Walgreens stock after its fiscal Q3 results
As we’ve seen in this series, Walgreens Boots Alliance (WBA) posted better-than-expected fiscal third-quarter results before the market opened on June 28. Management also raised the lower end of the company’s fiscal 2018 earnings guidance and announced plans to repurchase up to $10 billion of its shares and increase its dividends by 10% to $0.44.
Investors reacted positively to the results, and the stock rose 1.5% in pre-market trading. However, the celebrations were short-lived as Walgreens’s good work was washed away by online juggernaut Amazon’s (AMZN) latest endeavors.
Soon after Walgreens’s results, Amazon announced its plan to acquire PillPack, an online pharmacy company. WBA stock crashed immediately, falling as much as 11% to $59.07 on June 28 before finally settling at $59.70, a 9.9% fall from the previous day’s closing price. Walgreens was the biggest drag on the Dow Jones as well as the S&P 500 Index. The company is now trading 40% below its 52-week high and has fallen ~18% year-to-date.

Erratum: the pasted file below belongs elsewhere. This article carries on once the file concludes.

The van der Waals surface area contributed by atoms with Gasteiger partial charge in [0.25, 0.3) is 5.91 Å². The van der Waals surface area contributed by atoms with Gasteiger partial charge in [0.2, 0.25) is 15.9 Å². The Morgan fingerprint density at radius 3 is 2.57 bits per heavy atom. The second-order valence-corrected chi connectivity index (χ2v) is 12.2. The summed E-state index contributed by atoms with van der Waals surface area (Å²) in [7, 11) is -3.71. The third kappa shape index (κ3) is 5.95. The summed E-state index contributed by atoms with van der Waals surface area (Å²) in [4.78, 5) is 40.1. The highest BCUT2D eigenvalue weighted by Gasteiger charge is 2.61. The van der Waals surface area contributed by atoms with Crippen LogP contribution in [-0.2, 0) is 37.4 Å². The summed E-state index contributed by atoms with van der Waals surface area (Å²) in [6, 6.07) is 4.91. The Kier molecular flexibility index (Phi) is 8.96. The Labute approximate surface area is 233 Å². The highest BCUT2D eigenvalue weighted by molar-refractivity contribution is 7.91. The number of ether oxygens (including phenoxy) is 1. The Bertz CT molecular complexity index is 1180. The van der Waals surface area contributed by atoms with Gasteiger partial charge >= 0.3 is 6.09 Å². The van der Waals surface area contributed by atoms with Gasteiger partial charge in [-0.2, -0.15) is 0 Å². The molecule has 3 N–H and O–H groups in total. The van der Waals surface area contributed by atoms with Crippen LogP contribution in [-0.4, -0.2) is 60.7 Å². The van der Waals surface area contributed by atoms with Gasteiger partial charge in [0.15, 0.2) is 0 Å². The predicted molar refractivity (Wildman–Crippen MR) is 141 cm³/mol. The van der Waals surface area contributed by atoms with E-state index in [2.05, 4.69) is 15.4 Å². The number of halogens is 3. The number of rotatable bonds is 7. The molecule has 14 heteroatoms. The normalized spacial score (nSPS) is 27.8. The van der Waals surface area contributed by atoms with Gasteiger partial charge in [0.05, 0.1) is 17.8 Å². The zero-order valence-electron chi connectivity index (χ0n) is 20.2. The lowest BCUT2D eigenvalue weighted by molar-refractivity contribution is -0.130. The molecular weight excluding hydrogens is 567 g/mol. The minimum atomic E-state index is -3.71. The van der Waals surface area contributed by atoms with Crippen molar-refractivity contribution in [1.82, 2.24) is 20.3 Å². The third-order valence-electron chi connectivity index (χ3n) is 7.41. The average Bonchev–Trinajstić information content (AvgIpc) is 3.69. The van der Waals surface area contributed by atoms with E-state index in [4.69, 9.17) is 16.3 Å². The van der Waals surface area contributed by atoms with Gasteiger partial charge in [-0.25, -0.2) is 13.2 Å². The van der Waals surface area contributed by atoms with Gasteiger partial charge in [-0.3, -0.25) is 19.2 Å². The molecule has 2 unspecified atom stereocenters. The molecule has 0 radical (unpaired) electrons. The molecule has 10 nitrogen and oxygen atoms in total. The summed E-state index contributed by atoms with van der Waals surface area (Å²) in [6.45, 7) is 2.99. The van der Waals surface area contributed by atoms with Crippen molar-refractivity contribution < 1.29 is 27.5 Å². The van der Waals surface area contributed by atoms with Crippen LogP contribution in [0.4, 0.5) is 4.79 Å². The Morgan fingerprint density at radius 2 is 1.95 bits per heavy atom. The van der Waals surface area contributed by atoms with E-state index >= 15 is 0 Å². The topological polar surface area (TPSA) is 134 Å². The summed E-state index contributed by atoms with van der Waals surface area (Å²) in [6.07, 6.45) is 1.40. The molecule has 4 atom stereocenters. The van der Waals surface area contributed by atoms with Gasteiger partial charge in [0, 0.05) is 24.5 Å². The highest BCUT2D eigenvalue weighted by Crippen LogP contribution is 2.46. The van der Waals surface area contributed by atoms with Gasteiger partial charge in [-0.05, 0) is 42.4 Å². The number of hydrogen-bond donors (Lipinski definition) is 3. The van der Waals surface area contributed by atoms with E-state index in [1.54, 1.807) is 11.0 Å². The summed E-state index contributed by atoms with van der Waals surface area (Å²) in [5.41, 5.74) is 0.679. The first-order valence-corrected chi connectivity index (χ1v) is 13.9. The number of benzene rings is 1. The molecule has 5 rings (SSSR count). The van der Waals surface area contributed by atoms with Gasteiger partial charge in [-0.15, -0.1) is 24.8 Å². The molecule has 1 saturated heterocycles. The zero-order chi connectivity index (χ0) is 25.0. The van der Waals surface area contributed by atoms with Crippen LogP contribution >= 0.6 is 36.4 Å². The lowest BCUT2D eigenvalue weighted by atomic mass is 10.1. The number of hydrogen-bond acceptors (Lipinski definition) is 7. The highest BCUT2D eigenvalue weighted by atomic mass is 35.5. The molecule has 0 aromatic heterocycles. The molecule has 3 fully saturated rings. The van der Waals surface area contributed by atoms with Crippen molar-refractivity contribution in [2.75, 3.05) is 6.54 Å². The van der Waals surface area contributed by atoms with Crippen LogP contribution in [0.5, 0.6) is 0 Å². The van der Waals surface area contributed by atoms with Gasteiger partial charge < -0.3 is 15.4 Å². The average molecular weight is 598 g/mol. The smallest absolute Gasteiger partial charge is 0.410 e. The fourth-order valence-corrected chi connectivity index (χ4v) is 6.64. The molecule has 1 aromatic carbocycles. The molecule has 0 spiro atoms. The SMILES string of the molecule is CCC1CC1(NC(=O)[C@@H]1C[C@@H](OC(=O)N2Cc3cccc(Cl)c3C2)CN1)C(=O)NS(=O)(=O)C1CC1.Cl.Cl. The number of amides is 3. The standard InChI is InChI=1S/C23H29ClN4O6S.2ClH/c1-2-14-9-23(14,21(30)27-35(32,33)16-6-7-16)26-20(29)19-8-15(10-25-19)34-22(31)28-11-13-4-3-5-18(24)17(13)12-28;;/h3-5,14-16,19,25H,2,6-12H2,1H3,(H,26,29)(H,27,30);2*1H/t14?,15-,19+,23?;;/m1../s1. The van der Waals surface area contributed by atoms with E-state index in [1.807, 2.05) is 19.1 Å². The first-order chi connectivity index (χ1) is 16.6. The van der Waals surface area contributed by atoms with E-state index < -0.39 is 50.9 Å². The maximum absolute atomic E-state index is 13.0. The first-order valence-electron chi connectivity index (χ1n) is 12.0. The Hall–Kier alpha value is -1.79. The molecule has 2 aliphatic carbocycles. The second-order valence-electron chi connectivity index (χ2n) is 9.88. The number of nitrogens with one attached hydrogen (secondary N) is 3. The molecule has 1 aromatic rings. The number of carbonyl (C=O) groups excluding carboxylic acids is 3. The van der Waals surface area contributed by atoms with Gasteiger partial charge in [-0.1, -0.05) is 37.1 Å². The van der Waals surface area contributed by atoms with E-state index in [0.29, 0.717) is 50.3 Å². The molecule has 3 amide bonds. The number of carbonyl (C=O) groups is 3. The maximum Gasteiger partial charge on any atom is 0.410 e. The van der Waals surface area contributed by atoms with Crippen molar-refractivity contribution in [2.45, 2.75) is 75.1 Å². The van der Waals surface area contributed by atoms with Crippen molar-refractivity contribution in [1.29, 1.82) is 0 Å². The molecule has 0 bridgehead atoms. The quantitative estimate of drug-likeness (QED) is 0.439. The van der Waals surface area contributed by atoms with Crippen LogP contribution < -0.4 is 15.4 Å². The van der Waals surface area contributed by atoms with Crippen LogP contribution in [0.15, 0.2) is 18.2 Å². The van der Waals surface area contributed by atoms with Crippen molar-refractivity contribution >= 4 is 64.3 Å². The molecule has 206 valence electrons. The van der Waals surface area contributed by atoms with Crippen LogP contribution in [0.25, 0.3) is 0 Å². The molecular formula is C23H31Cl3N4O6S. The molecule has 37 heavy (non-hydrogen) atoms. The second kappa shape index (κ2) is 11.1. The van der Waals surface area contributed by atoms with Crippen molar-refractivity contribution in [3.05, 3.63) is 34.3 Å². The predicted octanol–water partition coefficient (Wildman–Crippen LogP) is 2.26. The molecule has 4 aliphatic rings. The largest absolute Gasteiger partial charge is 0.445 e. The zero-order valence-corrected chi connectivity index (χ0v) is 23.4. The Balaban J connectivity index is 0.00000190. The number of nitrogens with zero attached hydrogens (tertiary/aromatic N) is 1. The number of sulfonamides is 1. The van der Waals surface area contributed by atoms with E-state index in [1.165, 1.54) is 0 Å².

The entire pharmacy supply chain felt the impact. Competitors CVS Health (CVS) and Rite Aid (RAD) fell 6% and 11%, respectively, while Cardinal Health (CAH), AmerisourceBergen (ABC), and McKesson(MCK) fell 4.8%, 4.4%, and 6.1%, respectively.
Analysts’ actions after Walgreens’s fiscal third-quarter results
Some harsh analyst actions followed Walgreens’s bloodbath in the stock market. Bank of America Merrill Lynch lowered the company from “neutral” to “underperform.” Baird downgraded it from “outperform” to “neutral,” and Jefferies cut it from “buy” to “hold.”
As a result, Walgreens’s overall rating crashed from 2.3 to 2.5 after the results. Ratings are done on a scale of 1 for “strong buy” to 5 for “sell.”
Investors looking for exposure to WBA through ETFs can invest in the SPDR Consumer Staples Select Sector ETF (XLP). WBA makes up 3.5% of XLP.